Face Off: did the HK gov wait too long to test waters after the lead in water scandal?

Face Off: did the HK gov wait too long to test waters after the lead in water scandal?

Each week, two of our readers debate a hot topic in a parliamentary-style debate that doesn’t necessarily reflect their personal viewpoint. This week...


The lead water incident caused great inconvenience to residents of certain housing estates.
Photo: Sam Tsang/SCMP

Leeann Tong, 16, Sha Tin College

The health and well-being of Hong Kong citizens should be the government’s top priority, and finding high levels of lead in the water pipes of housing estates should have been a clear indication that something had to be done before the situation escalated into something more serious.

It has taken two whole years to implement water testing in different residential buildings, which is far too long. The government is lucky that the residents of the affected areas had outdoor communal pipes to fall back on as an alternative water source — but what if they didn’t? What if were discovered that an apartment complex had abnormally elevated levels of lead in its water this entire time? The government — and the Hong Kong people — would have to face dire consequences.

Even now, five people have been found with mildly elevated levels of lead in their blood — a reminder of the long-term effects of such an incident.

I understand that organising and preparing tests for lead in water pipes takes some time, but two years is too long. The affected residents didn’t deserve to face two years of uncertainty on whether the water in their taps was safe to drink or not.

The health risks associated with high levels of lead — as well as other harmful metals such as nickel and copper — are not laughing matters. Even small amounts of lead accumulated in the body can lead to stunted growth, damage to the nervous system, reproductive problems and many other symptoms.

The biggest danger lies with children, whose growth and development can be severely stunted because of lead poisoning. It’s not just lead, either — high levels of nickel in water can be carcinogenic and toxic, and high levels of copper have been associated with liver damage and kidney disease. Testing for these metals earlier— even a little bit — could make the difference between curable symptoms and death.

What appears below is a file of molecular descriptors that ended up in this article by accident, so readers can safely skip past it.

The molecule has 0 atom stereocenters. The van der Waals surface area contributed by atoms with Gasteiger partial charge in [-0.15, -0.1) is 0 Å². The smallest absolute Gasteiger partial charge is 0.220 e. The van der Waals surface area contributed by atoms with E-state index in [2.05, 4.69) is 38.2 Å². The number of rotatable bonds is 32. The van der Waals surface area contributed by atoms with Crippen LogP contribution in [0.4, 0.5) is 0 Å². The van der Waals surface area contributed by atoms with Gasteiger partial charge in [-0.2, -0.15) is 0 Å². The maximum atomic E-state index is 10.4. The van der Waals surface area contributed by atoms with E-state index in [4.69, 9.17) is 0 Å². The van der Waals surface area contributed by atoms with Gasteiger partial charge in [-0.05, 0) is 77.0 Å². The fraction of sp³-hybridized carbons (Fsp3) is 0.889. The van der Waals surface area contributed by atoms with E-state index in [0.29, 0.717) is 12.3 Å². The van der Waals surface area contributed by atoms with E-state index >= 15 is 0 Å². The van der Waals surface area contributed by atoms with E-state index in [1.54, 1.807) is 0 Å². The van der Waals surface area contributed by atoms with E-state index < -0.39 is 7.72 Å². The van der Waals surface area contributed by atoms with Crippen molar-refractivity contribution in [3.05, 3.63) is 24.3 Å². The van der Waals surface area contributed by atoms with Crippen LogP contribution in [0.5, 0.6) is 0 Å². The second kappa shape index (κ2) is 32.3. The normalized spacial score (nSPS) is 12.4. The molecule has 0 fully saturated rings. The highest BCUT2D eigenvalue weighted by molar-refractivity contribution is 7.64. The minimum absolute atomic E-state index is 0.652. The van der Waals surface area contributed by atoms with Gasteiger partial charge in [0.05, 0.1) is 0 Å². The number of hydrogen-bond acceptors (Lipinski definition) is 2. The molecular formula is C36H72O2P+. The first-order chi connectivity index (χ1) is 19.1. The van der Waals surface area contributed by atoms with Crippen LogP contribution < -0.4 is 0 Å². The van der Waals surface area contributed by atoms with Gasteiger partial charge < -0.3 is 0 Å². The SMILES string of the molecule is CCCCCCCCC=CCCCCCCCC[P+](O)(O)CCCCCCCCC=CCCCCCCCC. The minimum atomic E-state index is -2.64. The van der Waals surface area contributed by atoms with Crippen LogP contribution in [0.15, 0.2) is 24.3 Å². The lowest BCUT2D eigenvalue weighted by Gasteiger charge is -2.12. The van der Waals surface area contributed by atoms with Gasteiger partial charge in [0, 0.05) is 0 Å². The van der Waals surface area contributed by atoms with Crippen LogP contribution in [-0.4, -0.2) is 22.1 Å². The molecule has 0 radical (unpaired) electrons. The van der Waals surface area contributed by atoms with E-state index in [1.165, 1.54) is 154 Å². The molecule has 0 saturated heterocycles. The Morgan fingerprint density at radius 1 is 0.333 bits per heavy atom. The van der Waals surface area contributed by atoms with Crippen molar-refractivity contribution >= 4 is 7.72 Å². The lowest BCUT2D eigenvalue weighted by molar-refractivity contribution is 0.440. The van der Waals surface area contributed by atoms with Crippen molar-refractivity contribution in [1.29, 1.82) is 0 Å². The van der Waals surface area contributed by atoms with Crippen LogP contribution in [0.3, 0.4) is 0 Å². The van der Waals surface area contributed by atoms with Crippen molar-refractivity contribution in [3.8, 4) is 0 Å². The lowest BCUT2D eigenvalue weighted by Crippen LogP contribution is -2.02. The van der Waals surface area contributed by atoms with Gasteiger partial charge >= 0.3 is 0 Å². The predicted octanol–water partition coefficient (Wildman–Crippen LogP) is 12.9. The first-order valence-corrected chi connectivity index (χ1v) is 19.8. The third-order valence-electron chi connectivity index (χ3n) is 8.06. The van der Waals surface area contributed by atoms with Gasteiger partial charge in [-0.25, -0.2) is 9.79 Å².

To prevent anything like this from happening again, the government should implement regular testing of drinking water across the city and, more importantly, warn residents if the presence of these metals reaches dangerously high levels.

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Tanaya Wagh, 16, Sha Tin College 

No, the Hong Kong government did not wait too long to test the waters.

Ever since Carrie Lam Cheng Yuet-ngor was appointed chief executive, the government has had bigger priorities and, therefore, simply cannot oversee everything in detail.

Lam has been implementing several important economic, cultural and environmental policies. For example, she has invested a lot of money into providing district-based health care, a new education infrastructure and increasing young people’s participation in government policy — so to call the government neglectful for waiting two years to act on a relatively minor issue is, frankly, misguided.

The problem isn’t that the government waited too long to act on this issue — it’s the poor policies and lack of action to prevent this incident in the first place.

An investigation by the commissions’ inspection revealed that lead contamination in the pipes was due to the contractors and plumbers using prohibited lead solders. The government must crack down on this type of illegal activity.

Furthermore, lawmaker Helena Wong Pik-wan stressed the need to take “first draw” water samples to check whether or not the water has been infected with pollutants. This means sampling stagnant directly from the, rather than “collecting random water samples annually”- as the government intends to do.

Despite the overwhelming public response, the government has failed to address the citizens’ concerns. For instance, no water supply tests or filters were installed in kindergartens, even though it is well-known that children under the age of six are the most susceptible to lead poisoning.

As Wong recently stated: “We need a stricter regulatory regime to ensure compliance of the use of plumbing materials. An independent body is needed to conduct checks and inspections for quality control.” Only then will this water problem be effectively solved.

This article appeared in the Young Post print edition as
Did the Hong Kong government wait too long to test waters after the lead in water scandal?


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